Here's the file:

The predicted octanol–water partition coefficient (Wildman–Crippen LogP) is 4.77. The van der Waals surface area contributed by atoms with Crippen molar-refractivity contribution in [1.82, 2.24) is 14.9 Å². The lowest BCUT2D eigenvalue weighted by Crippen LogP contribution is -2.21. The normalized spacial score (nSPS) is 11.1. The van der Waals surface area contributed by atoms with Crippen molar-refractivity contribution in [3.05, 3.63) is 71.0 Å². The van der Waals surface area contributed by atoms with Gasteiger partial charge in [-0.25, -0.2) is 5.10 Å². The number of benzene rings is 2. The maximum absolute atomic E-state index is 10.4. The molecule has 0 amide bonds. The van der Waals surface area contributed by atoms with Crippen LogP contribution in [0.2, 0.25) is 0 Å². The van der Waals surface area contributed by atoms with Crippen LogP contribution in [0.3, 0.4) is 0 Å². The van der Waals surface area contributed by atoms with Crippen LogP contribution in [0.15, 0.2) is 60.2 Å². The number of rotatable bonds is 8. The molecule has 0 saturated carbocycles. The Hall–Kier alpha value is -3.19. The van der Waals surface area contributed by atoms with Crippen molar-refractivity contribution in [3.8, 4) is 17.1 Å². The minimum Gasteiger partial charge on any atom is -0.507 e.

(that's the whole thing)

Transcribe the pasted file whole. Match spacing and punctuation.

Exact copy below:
The predicted octanol–water partition coefficient (Wildman–Crippen LogP) is 4.77. The van der Waals surface area contributed by atoms with Crippen molar-refractivity contribution in [1.82, 2.24) is 14.9 Å². The lowest BCUT2D eigenvalue weighted by Crippen LogP contribution is -2.21. The normalized spacial score (nSPS) is 11.1. The van der Waals surface area contributed by atoms with Crippen molar-refractivity contribution in [3.05, 3.63) is 71.0 Å². The van der Waals surface area contributed by atoms with Gasteiger partial charge in [-0.25, -0.2) is 5.10 Å². The number of benzene rings is 2. The maximum absolute atomic E-state index is 10.4. The molecule has 0 amide bonds. The van der Waals surface area contributed by atoms with Crippen LogP contribution in [0.2, 0.25) is 0 Å². The van der Waals surface area contributed by atoms with Crippen LogP contribution in [0.3, 0.4) is 0 Å². The van der Waals surface area contributed by atoms with Crippen LogP contribution in [0.15, 0.2) is 60.2 Å². The number of rotatable bonds is 8. The molecule has 0 saturated carbocycles. The Hall–Kier alpha value is -3.19. The van der Waals surface area contributed by atoms with Crippen molar-refractivity contribution in [3.8, 4) is 17.1 Å². The minimum Gasteiger partial charge on any atom is -0.507 e.